Page 2 of 3
Actually, wouldnt it just be easier to proclaim the smallest Canadians most famous song our new anthem? Paul Ankas My Way, fav of the karaoke set, would be both fitting, nationalistic, and rife with Canadian humour, not to mention the irony of having drunken, off-key Idol-wannabes belting out Canadas national anthem in smoky bars all over the world.
But here I am, off on a tangent when the whole point of this column was supposed to be to welcome all our guests to Canada Day! For those of you from Canada, you already understand what Im talking about and while youd never show off about either the fact you know what Im talking about or it being your countrys special day, try to be a little more excited, if only for the sake of the foreign tourists who puzzle over our subdued celebration of nationalistic fervour.
To our American visitors, Canada Day is our Independence Day except we never felt it necessary to proclaim our independence from Great Britain. There are several excellent reasons why we still have a picture of Queen Elizabeth of England on our money. First, contrary to popular rumour, Queen Elizabeth is still alive. And Ill let you in on a little secret. Several years ago, Tony Blair, the English Prime Minister and co-author of the coalition of the willing, contracted the animatronics division of Disney to build a replica of Queen Elizabeth. When the old girl dies if she hasnt already the plan is to just slip the animatronic version into her throne, thereby keeping Prince Chucklehead from becoming King and all the rest of the Commonwealth countries from abandoning the monarchy en masse.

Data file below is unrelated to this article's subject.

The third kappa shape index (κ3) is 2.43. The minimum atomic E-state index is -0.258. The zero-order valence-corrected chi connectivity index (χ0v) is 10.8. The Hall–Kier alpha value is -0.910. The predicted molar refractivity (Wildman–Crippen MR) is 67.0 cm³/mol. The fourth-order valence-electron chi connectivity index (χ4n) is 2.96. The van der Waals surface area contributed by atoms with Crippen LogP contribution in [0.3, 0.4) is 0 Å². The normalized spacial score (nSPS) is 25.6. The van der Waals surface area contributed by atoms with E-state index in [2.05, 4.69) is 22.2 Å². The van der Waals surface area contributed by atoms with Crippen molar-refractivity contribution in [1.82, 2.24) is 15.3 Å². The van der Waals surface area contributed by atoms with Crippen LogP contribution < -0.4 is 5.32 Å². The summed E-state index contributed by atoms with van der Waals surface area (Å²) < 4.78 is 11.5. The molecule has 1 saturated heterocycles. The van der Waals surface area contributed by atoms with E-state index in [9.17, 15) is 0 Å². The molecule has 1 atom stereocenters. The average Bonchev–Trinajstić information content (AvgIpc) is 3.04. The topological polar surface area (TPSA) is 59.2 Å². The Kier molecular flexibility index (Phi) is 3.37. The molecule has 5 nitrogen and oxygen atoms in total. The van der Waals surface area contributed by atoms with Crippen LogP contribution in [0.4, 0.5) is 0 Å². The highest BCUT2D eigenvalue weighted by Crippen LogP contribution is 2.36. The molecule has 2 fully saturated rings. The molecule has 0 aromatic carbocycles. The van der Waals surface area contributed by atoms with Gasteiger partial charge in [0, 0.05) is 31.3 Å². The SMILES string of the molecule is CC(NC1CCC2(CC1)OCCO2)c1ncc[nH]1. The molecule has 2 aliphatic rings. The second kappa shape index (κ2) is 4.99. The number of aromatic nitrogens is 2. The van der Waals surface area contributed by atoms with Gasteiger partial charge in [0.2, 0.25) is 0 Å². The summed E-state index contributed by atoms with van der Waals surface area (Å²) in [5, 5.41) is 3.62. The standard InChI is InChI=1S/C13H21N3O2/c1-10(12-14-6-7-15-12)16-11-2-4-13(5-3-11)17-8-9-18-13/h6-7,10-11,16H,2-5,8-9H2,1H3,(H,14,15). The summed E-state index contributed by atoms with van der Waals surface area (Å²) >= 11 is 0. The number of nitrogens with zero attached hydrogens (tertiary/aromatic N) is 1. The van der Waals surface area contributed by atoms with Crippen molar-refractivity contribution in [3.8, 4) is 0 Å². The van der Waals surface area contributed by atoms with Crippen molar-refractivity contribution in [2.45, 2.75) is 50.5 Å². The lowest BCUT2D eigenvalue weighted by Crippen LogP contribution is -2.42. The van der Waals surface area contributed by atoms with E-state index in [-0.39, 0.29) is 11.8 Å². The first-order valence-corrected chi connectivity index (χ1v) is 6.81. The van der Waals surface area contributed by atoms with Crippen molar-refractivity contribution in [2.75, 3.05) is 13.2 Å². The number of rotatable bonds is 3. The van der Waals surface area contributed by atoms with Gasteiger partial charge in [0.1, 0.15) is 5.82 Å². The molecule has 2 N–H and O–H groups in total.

Oops, here I am off on another tangent. Where was I? Oh yes, Canada Day is our Independence Day. We celebrate it on July first because the Fourth of July is celebrated on July fourth, much as Cinco de Mayo is celebrated on May cinco and, being polite to a fault, Canadians wouldnt want to horn in on the celebrations of either of our NAFTA partners.